Yvette Janine Jackson Looks to the Cosmos in Double Bill of Radio Operas at Roulette

Does our perception of the space around us affect our experience of a musical work? As the audience at Roulette was plunged into total darkness at the beginning of Yvette Janine Jackson’s Swan on the evening of Jan. 19, I questioned if this idea was just a gimmick. Were we going to be uncomfortably trapped, or would this make it a more complete experience?

I quickly became aware of how my lack of sight impacted my listening, and how effectively it enabled me to embody the claustrophobia of a confined cargo hold and the weightless disembodiment of outer space expressed in the piece. Something happens in a classical music setting when the first thing that is asked of an audience is to let go of the awareness of the venue; to shed the skin of sitting, looking, and behaving properly, and fully enter into the meaning and narrative of the music. Listening to the pre-recorded work in total darkness, our breath didn’t have to be bated the same way as when musicians are on stage; instead, we had to monitor our bodies, the shifting and squirming sounds that were only heard rather than seen.

Swan is a transportative music journey, beginning on the ships of the transatlantic slave trade and morphing into a spaceship — a literal rocket to freedom. The 11-minute work is one of Jackson’s radio operas, an ever-evolving term that encapsulates her narrative electroacoustic works and live performances that engage with history, the environment, and socioeconomic issues.

Yvette Janine Jackson--Photo courtesy of the artist

Yvette Janine Jackson–Photo courtesy of the artist

From “cargo hold” to “transit” to “space,” Swan moves through claustrophobia and disorientation and floats into the infinity of outer space. The darkness closed in as the recording of Jackson and her Invisible People Ensemble began with daunting piano chords and sustained whispers on strings and vibraphone. This holding of the body was effective in creating a sense of suffocating confinement; it was clear that the audience wasn’t intended to feel safe.

Disjunct lines from Jackson (piano), Kjell Nordeson (vibraphone), Shayla James (viola), Judith Hamann (cello), and Sam Dunscombe (bass clarinet) fed one another. An electronic blip pulsed like a radar detecting an approaching vessel, the time between each getting shorter and shorter while the sound of inhales and exhales permeated the room. Clicks and squeaks, like rusty haunted doors, were overlaid with eerie clock-tower chimes. Though the cacophony was disorienting, there was also something grounding about recognizing concrete sounds and staying there, cocooned rather than tossing about. An eruption of synthesizers acted as a sudden praise break, poking at high staccato notes before arriving at a zero-gravity sonar pulse accompanied by a steady rim shot.

The world premiere of T-minus, another radio opera, picked up where Swan left off: in outer space, although not entirely untethered to the world we live in. Performed by the International Contemporary Ensemble and accentuated by muted stage lighting, the work is a thoughtful expedition through space that engages with the impact of space tourism on local communities near launch sites.

The International Contemporary Ensemble performs the world premiere of Yvette Janine Jackson's "T-Minus" -- Screenshot courtesy of Roulette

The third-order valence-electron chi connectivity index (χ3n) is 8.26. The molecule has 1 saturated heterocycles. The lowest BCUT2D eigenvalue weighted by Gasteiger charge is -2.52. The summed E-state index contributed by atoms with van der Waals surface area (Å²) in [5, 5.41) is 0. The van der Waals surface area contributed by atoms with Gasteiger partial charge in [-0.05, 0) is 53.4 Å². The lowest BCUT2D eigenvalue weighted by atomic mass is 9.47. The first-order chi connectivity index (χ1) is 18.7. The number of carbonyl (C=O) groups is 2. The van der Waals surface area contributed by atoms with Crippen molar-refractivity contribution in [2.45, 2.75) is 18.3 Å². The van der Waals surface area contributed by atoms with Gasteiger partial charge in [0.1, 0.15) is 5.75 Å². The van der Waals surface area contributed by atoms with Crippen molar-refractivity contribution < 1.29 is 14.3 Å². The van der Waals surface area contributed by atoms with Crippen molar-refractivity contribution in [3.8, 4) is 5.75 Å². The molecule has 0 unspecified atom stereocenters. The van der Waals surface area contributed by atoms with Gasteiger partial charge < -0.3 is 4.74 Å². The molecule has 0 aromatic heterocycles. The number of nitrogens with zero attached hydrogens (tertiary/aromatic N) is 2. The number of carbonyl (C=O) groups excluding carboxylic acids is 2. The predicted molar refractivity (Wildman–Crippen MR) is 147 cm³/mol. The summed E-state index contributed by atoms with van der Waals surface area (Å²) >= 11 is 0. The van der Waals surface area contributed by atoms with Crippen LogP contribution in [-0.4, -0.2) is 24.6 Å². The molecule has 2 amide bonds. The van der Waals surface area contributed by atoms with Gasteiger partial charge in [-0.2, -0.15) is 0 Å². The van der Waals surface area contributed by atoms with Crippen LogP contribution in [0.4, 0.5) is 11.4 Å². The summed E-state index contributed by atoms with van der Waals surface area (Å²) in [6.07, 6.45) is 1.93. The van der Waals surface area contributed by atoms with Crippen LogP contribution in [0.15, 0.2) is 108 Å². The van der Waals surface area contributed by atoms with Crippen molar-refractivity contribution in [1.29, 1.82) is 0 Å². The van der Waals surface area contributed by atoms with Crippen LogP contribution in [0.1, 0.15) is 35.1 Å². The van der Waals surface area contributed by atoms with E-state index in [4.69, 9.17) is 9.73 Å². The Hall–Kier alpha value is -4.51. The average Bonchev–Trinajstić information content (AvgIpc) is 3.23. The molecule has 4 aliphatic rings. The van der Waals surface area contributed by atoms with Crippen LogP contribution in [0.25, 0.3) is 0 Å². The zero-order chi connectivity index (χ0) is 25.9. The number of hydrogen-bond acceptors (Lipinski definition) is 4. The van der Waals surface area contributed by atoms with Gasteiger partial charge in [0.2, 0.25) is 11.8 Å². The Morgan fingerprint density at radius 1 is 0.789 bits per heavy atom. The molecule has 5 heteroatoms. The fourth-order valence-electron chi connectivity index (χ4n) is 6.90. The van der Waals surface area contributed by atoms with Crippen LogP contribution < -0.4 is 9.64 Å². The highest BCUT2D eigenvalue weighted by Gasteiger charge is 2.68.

The International Contemporary Ensemble performs the world premiere of Yvette Janine Jackson’s “T-Minus” — Screenshot courtesy of Roulette

T-minus specifically considers the livestream of SpaceX’s Crew Dragon Demo-2 during the summer of 2020, when massive protests against police brutality followed the murder of George Floyd. The work is built on a series of repetitions that are broken into different rhythms and varying interruptions, continually surprising the listener and drawing attention to something different with each reiteration — a magnificent feat. The brass section played a prominent central role and eclipsed the strings, which seemed both novel and necessary. The two trumpets (Gareth Flowers and Sam Jones), trombone (Michael Lormand), and tuba (Ben Stapp), were tasked with warmth, their round sound stretching through the venue in recurring loops.

Ross Karre on electronics whooshed through the atmosphere with strong gusts of sampled wind, birdsong, gaming inputs, bass drum clusters, and spoken voice. “Welcome to the division” was heard through the speakers, followed by “questions about life’s urges,” a switch between the institutional and personal. Jackson’s use of electronics provokes questions; when pre-recorded voices grumble, “What is your destination?” her audience has no choice but to wonder — or wander.

One of Jackson’s best qualities as a composer is her conception of space. Her radio operas swallowed Roulette — a beckoning of a universe much more expansive than our everyday experiences, while still leaving room for each listener’s individual interpretation. Mixing electronics with live musicians can be a tricky balance, placing much of the onus on the performers to distinguish their presence rather than simply stacking live sounds on top of pre-recorded sounds. The International Contemporary Ensemble didn’t always rise to the challenge, at times feeling static rather than inhabiting the music with palpable symbiotic energy. But Jackson’s compositions were indeed weightless, and carried her audience into various dimensions.


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